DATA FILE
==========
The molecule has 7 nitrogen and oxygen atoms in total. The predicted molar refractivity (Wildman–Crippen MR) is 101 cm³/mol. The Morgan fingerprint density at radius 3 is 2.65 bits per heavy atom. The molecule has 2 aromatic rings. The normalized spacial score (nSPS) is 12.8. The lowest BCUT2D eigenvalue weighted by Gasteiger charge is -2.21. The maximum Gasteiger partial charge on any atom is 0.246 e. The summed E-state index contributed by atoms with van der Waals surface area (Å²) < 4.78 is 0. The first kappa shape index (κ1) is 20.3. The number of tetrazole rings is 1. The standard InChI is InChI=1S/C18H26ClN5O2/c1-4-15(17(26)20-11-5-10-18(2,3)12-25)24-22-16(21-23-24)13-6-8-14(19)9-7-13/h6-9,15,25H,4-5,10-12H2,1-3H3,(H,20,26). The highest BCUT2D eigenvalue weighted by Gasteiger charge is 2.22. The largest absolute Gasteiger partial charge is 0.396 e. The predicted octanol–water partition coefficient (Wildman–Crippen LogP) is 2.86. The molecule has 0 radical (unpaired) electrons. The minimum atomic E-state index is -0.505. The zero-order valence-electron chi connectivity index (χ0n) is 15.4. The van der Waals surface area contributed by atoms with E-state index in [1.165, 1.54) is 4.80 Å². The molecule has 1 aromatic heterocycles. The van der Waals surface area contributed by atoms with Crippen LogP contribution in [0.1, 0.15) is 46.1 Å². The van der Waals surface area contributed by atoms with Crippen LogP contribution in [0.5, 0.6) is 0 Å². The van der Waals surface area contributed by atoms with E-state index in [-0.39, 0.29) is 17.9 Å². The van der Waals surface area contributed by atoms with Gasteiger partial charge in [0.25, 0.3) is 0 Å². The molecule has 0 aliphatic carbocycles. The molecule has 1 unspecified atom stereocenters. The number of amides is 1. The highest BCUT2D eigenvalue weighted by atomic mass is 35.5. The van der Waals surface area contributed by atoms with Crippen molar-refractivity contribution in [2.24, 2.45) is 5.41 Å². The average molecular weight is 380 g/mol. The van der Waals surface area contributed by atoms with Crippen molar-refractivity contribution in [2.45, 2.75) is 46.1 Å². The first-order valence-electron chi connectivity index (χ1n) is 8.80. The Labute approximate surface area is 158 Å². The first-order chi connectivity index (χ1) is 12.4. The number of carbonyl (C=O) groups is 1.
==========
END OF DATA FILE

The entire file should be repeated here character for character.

The molecule has 7 nitrogen and oxygen atoms in total. The predicted molar refractivity (Wildman–Crippen MR) is 101 cm³/mol. The Morgan fingerprint density at radius 3 is 2.65 bits per heavy atom. The molecule has 2 aromatic rings. The normalized spacial score (nSPS) is 12.8. The lowest BCUT2D eigenvalue weighted by Gasteiger charge is -2.21. The maximum Gasteiger partial charge on any atom is 0.246 e. The summed E-state index contributed by atoms with van der Waals surface area (Å²) < 4.78 is 0. The first kappa shape index (κ1) is 20.3. The number of tetrazole rings is 1. The standard InChI is InChI=1S/C18H26ClN5O2/c1-4-15(17(26)20-11-5-10-18(2,3)12-25)24-22-16(21-23-24)13-6-8-14(19)9-7-13/h6-9,15,25H,4-5,10-12H2,1-3H3,(H,20,26). The highest BCUT2D eigenvalue weighted by Gasteiger charge is 2.22. The largest absolute Gasteiger partial charge is 0.396 e. The predicted octanol–water partition coefficient (Wildman–Crippen LogP) is 2.86. The molecule has 0 radical (unpaired) electrons. The minimum atomic E-state index is -0.505. The zero-order valence-electron chi connectivity index (χ0n) is 15.4. The van der Waals surface area contributed by atoms with E-state index in [1.165, 1.54) is 4.80 Å². The molecule has 1 aromatic heterocycles. The van der Waals surface area contributed by atoms with Crippen LogP contribution in [0.1, 0.15) is 46.1 Å². The van der Waals surface area contributed by atoms with Crippen LogP contribution in [0.5, 0.6) is 0 Å². The van der Waals surface area contributed by atoms with E-state index in [-0.39, 0.29) is 17.9 Å². The van der Waals surface area contributed by atoms with Gasteiger partial charge in [0.25, 0.3) is 0 Å². The molecule has 0 aliphatic carbocycles. The molecule has 1 unspecified atom stereocenters. The number of amides is 1. The highest BCUT2D eigenvalue weighted by atomic mass is 35.5. The van der Waals surface area contributed by atoms with Crippen molar-refractivity contribution in [2.24, 2.45) is 5.41 Å². The average molecular weight is 380 g/mol. The van der Waals surface area contributed by atoms with Crippen molar-refractivity contribution in [2.45, 2.75) is 46.1 Å². The first-order valence-electron chi connectivity index (χ1n) is 8.80. The Labute approximate surface area is 158 Å². The first-order chi connectivity index (χ1) is 12.4. The number of carbonyl (C=O) groups is 1.